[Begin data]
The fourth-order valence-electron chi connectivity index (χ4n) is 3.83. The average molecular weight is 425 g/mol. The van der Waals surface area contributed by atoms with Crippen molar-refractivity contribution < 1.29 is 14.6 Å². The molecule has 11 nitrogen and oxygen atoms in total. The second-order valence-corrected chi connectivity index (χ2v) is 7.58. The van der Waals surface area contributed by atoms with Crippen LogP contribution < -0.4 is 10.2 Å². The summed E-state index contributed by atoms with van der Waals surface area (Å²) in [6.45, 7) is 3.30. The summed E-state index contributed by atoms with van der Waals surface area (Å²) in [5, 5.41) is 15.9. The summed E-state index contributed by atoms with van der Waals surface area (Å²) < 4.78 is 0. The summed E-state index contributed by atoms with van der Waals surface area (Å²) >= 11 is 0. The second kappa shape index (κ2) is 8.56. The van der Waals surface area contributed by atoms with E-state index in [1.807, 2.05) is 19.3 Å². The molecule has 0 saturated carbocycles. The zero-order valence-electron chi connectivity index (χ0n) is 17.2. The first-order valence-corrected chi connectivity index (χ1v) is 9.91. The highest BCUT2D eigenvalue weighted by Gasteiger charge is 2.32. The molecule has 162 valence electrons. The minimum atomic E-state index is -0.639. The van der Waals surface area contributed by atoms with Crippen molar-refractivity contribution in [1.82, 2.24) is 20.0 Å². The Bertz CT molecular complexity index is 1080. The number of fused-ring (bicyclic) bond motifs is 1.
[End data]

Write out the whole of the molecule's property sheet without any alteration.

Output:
The fourth-order valence-electron chi connectivity index (χ4n) is 3.83. The average molecular weight is 425 g/mol. The van der Waals surface area contributed by atoms with Crippen molar-refractivity contribution < 1.29 is 14.6 Å². The molecule has 11 nitrogen and oxygen atoms in total. The second-order valence-corrected chi connectivity index (χ2v) is 7.58. The van der Waals surface area contributed by atoms with Crippen LogP contribution < -0.4 is 10.2 Å². The summed E-state index contributed by atoms with van der Waals surface area (Å²) in [6.45, 7) is 3.30. The summed E-state index contributed by atoms with van der Waals surface area (Å²) in [5, 5.41) is 15.9. The summed E-state index contributed by atoms with van der Waals surface area (Å²) < 4.78 is 0. The summed E-state index contributed by atoms with van der Waals surface area (Å²) >= 11 is 0. The second kappa shape index (κ2) is 8.56. The van der Waals surface area contributed by atoms with E-state index in [1.807, 2.05) is 19.3 Å². The molecule has 0 saturated carbocycles. The zero-order valence-electron chi connectivity index (χ0n) is 17.2. The first-order valence-corrected chi connectivity index (χ1v) is 9.91. The highest BCUT2D eigenvalue weighted by Gasteiger charge is 2.32. The molecule has 162 valence electrons. The minimum atomic E-state index is -0.639. The van der Waals surface area contributed by atoms with Crippen molar-refractivity contribution in [1.82, 2.24) is 20.0 Å². The Bertz CT molecular complexity index is 1080. The number of fused-ring (bicyclic) bond motifs is 1.